Similar movements were started by Ladakhis in 1974 and 1982 under the leadership of Lama Lobzang-Thupstan Chhewang and P Namgyal, respectively, demanding Union Territory status for Ladakh. Nothing came out of the efforts of Lama Lobzang and Namgyal. Instead, the Kashmiri leadership backed to the hilt by New Delhi disturbed the socio-political equilibrium in 1978-79 by dividing Ladakh into Leh and Kargil districts on purely religious lines.
Under these circumstances, the LBA launched a struggle on Oct. 15, 1989, for Union Territory status for Ladakh. The movement left three persons dead and several seriously wounded. Crowds, mainly Buddhists, burnt government property and attacked police stations. Law and order could be restored only after October 29, when the representatives of the State and Central Government met the agitating LBA leaders at Leh and reached an agreement under which Leh district was to get an autonomous hill development council, invested with administrative and economic powers. The agreement was signed by Thupstan Chhewang (LBA), P.P. Srivastava (Additional Secretary, Union Ministry of Home Affairs) and Ashok Jaitley (Additional Chief Secretary, Jammu and Kashmir Government), in the presence of Union Home Minister Buta Singh, who assured the Ladakhis of a set up on the lines of the Gorkha Hill Council. However, it was only in September 1995 that a democratically-elected Leh Autonomous Hill Development Council (LAHDC) came into being. Notwithstanding the creation of LAHDC, the Ladakhi Buddhists continued to demand UT status from time to time on the ground that successive Kashmir-led and dominated governments didn’t allow the LAHDC to function in the manner which could cater even to the basic needs of Ladakhis.
Full credit goes to PM Narendra Modi and HM Amit Shah, who on August 5-6, 2019, not only conceded the age-old demand of the Ladakhi, but also scrapped the J&K’s separate status with the full backing of the Parliament. To be more precise, Modi and Shah, on the one hand, rendered divisive Article 370 unreal and ineffective, abrogated the discriminatory Article 35A, scrapped J&K Constitution and withdrew residuary powers, and, on the other, divided the 173-year-old state into two UTs – UT of J&K and UT of Ladakh. That the Modi Government had contemplated big changes as far as the Ladakh’s political future was concerned had become clear when Governor SP Malik ended 71-year-old Kashmir’s control over the Ladakh’s education system by establishing the University of Ladakh and granted divisional status to this region after segregating it from Kashmir division.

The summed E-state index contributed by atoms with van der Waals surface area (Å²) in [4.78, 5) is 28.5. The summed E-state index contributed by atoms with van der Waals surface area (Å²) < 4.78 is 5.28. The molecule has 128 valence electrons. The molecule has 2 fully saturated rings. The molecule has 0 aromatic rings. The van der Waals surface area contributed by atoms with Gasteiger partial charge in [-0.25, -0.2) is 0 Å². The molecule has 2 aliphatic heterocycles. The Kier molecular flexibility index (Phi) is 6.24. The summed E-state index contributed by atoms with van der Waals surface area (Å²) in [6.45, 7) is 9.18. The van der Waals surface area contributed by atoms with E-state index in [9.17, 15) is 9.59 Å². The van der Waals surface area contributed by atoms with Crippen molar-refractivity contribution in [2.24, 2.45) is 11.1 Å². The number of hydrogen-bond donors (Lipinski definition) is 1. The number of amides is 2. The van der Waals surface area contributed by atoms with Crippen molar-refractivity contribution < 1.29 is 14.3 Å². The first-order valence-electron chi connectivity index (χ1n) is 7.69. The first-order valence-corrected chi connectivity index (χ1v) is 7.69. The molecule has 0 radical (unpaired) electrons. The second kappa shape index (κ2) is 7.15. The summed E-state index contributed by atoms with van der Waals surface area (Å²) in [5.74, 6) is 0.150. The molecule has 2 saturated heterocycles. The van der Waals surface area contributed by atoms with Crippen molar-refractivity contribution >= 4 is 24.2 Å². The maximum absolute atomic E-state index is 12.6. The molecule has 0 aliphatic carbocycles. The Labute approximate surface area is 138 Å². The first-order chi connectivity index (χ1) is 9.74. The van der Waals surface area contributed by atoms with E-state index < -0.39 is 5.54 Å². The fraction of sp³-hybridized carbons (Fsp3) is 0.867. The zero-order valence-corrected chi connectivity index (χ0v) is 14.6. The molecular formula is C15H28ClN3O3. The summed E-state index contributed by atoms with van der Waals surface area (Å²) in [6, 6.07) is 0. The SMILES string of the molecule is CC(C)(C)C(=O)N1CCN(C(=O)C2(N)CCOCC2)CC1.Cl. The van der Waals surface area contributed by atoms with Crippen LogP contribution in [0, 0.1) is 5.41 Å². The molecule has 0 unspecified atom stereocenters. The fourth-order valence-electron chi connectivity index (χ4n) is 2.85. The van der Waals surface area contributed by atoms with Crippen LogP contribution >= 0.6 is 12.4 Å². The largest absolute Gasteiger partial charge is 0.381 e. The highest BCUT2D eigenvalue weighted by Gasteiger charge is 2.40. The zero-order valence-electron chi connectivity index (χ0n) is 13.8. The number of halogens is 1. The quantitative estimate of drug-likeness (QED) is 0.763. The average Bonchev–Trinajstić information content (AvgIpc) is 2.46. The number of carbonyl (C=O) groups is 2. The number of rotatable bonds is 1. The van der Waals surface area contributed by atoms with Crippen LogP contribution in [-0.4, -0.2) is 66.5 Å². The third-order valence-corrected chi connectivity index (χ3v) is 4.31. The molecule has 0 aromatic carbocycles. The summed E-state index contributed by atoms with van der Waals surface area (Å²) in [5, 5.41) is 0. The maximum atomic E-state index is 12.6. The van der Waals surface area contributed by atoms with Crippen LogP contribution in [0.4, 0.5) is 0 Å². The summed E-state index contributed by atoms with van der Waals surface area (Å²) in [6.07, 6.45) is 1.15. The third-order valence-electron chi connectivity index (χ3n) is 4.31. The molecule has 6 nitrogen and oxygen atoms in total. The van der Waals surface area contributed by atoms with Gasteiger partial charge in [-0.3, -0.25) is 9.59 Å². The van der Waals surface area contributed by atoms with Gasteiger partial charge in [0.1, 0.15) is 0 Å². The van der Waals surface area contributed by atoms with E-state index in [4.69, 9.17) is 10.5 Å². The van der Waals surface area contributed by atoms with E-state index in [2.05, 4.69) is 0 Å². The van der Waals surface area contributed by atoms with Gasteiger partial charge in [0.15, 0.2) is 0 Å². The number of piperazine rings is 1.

What’s the political reaction in Ladakh to what PM Modi and HM Shah did on August 5-6, 2019? The reaction was one of overwhelming satisfaction. Even today, the people of Leh district, the headquarters of the UT, and Zanskar are in a celebration mode. In Leh, almost all the top Congress leaders had quit the Congress and joined the BJP. Even the president of Ladakh Pradesh Congress chief Rigzin Jora has hailed PM Modi. “We are happy that we have been freed from the yoke of selfish rulers who remote controlled us both as people and territory,” he, among other things, said. The story of the NC leaders in Leh district is no different. As for Zanskar, the Congress unit said goodbye to Sonia and Rahul and threw in their lot with the BJP and the Leh leadership. Yes, there were a few voices of dissent in Kargil tehsil but it was a short lived phenomenon. The truth is that all Ladakhis, barring a few disgruntled elements here and there in Kargil, have cheerfully accepted the changes. And why not? After all the immediate fallout of the changes has been the decision to establish Central University Ladakh, medical and engineering colleges, set up a 7,500MW solar park in Ladakh, to mention only a few.
However, to say all this is not to suggest that the Ladakhis are satisfied 100%. They are not. They have demanded that Ladakh should be included in the Sixth Schedule of the Constitution as 95% population of the region is tribal. “Only such constitutional safeguards would achieve the real purpose of our becoming a UT,” top Ladakhi leaders — cutting across party lines — have said. Besides, they have said: “First, we should be given a legislative assembly the soonest possible and, if for some reason the Union Government needs more time to ensure it, the two existing Autonomous Hill Development Councils in Leh and Kargil should be sufficiently empowered to make necessary legislations and rules for areas under their jurisdiction with elected representatives have the final say”. But more than that, they have batted for reservation of all jobs for local youth and demanded full control over land and this is debatable.